Letter of intent
A letter of intent is a document expressing an intention to enter into a contract at a future date but creating no contractual relationship until that future contract has been entered into. A letter of intent is not an 'agreement to agree'.
It is important to bear in mind that 'letter of intent' is a term of commercial convenience and not a term having a substantive legal meaning, as for example 'subject to contract’. Each letter of intent must be construed on its own particular meaning.
It is suggested that the legal effect of a letter of intent may fall into one or more of the following categories:
- The expression of an intention to enter into a contract at a future date which does not give rise to any legal obligation, whether in contract or quasi ex-contractu (as if from a contract) on a quantum meruit (a reasonable amount for labour and materials, payable even in the absence of an enforceable agreement); or
- The expression of an intention to enter into a contract at a future date which does not give rise to any liability in contract but does not exclude or negate a right to recover reasonable expenditure on a quantum meruit; or
- The creation of a conditional or ancillary contractual obligation which may, but not necessarily will, be subsumed by a wider contractual obligation upon formal contracts being exchanged; or
- A legally binding executory contract in that the letter of intent is an offer capable of being accepted or is the acceptance of an offer.
Letters of intent are most commonly sent at a time when it is anticipated that the recipient will be incurring costs and overheads. They can be used as an interim arrangement to mobilise construction prior to a formal contract being executed, but they should never be seen as an alternative to a full contract and should place a limit on expenditure and the client’s liability prior to the contract being put in place.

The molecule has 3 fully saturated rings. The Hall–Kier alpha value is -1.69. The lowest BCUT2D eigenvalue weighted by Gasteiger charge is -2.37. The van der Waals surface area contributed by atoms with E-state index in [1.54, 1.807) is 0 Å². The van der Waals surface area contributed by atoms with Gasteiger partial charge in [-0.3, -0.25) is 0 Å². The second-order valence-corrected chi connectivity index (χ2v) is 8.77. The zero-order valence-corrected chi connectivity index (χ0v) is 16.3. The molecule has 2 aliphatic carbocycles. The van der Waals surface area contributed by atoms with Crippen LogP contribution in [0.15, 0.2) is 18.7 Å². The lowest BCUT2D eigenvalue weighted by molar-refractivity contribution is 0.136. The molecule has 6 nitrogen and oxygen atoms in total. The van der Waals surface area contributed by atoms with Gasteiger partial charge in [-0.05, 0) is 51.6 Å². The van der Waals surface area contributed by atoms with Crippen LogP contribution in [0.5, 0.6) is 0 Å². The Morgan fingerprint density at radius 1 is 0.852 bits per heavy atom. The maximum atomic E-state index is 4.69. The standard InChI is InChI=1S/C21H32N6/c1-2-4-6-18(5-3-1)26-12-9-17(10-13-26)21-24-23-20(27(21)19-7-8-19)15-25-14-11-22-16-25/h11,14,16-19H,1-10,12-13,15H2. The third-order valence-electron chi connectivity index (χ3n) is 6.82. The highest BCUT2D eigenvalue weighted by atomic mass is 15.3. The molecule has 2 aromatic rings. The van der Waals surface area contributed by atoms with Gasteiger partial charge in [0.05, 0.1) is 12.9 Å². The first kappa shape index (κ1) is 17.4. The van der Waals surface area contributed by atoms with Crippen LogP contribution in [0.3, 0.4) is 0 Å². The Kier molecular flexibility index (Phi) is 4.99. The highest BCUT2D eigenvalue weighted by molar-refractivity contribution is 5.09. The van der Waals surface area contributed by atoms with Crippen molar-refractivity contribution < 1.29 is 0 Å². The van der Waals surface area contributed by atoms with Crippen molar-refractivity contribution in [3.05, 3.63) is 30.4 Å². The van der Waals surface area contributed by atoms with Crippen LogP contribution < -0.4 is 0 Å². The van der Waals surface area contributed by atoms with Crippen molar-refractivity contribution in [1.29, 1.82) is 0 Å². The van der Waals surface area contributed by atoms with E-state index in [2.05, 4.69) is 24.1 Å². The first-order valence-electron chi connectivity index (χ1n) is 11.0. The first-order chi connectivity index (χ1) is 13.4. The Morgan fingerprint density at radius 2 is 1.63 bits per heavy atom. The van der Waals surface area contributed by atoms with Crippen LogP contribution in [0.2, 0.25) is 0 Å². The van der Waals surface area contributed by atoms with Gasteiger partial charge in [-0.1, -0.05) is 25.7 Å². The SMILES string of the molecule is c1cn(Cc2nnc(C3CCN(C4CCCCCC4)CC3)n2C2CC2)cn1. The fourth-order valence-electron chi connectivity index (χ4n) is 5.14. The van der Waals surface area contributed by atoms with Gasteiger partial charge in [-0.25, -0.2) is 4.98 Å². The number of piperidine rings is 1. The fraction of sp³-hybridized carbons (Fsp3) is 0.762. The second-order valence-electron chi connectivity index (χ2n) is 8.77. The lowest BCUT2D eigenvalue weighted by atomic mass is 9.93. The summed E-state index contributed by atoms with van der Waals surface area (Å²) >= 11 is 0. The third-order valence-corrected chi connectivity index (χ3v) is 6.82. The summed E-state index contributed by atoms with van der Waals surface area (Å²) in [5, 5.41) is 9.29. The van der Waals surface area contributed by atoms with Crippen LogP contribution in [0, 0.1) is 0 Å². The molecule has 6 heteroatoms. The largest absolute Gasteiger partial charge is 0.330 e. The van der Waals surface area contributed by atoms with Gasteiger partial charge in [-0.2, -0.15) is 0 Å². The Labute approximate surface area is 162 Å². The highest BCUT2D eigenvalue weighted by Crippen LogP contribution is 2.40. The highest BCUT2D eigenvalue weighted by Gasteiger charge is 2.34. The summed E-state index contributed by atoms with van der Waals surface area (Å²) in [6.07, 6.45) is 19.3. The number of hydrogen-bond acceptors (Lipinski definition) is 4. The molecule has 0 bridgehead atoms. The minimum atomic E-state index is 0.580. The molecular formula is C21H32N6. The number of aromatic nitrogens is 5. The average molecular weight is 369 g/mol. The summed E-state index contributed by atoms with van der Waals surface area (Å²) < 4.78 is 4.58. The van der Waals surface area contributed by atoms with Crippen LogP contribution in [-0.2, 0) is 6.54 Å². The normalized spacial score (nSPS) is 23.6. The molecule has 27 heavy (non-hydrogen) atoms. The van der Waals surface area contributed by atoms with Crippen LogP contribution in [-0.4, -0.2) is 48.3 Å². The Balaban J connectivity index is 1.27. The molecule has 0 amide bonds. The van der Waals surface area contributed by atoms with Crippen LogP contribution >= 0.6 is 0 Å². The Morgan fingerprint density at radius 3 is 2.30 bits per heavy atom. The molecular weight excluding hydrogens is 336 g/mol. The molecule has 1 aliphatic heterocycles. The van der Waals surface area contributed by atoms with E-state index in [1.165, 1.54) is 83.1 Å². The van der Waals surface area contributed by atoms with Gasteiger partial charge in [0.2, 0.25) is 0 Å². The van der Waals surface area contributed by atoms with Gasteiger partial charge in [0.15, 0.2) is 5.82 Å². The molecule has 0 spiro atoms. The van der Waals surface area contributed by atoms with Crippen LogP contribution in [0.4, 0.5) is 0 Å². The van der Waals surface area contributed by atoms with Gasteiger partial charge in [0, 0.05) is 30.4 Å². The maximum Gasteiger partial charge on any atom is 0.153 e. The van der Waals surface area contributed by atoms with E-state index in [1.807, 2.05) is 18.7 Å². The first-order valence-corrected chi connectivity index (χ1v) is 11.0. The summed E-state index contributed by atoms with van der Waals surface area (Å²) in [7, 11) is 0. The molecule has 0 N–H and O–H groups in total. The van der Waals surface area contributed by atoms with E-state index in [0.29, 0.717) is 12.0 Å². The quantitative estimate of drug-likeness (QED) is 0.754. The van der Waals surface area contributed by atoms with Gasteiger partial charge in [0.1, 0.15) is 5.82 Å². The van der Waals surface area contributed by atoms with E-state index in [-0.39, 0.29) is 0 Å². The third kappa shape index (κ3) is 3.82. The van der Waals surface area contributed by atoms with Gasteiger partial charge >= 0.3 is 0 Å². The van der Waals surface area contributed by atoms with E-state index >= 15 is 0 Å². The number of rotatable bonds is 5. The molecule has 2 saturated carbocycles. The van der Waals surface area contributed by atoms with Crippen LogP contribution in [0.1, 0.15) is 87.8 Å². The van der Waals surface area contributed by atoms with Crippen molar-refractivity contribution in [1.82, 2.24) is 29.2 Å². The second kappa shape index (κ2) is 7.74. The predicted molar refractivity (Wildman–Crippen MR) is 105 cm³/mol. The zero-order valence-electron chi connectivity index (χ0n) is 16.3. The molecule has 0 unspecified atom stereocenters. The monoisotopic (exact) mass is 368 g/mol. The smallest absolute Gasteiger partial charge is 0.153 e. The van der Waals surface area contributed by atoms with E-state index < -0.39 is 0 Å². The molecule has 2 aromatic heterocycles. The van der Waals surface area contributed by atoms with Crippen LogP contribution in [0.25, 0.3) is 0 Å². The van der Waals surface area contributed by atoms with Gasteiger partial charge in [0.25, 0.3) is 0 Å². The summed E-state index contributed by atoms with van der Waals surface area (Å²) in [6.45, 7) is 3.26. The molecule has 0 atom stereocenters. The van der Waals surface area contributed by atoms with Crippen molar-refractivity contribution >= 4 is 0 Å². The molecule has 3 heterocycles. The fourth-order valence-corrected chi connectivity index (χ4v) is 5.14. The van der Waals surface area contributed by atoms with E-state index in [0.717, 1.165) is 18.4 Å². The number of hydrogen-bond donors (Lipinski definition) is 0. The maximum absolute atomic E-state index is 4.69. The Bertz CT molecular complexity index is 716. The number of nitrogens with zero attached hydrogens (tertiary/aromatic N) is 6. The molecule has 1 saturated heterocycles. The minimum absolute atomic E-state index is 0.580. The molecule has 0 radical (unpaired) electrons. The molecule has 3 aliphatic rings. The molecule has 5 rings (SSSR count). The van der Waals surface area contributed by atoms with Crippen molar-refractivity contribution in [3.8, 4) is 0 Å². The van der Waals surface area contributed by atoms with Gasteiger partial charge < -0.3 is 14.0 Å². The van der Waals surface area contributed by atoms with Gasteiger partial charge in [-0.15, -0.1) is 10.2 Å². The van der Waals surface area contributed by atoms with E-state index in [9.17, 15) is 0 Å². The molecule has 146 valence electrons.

A comprehensive letter of intent should address the following:
- Client authorisation to the contract administrator to represent them.
- Acceptance of the contractor’s offer and definition of the project.
- The agreed contract sum.
- Reference to the tender documents and subsequent amendments (with dates).
- Instruction to proceed on a certain date.
- Site possession date.
- Contract completion date (including details of any phases).
- A full description of the proposed form of contract, including warranties and performance bonds.
- A fall-back date for signing the contract (this is important, as beyond a certain time in the progress of the works it may no longer be in the interests of the contractor to sign the contract).
- Direction as to whether the contract will be executed by Deed, under seal or under-hand.
- Restriction of the work authorised by the letter of intent, by proceeding with which the contractor has fully accepted the terms of the letter of intent.
- Terms and provisions for cancelling the letter and determining the works at any time prior to signing the full contract - specifically, the terms will limit the client’s liability for costs and exclude claims for loss of profit, opportunity, good will, indirect or consequential losses.
- Provision for the contractor to have access to the site under licence only, with no (tenancy) rights to possession and limited rights described in a separate licence that sets out conditions and the licence period.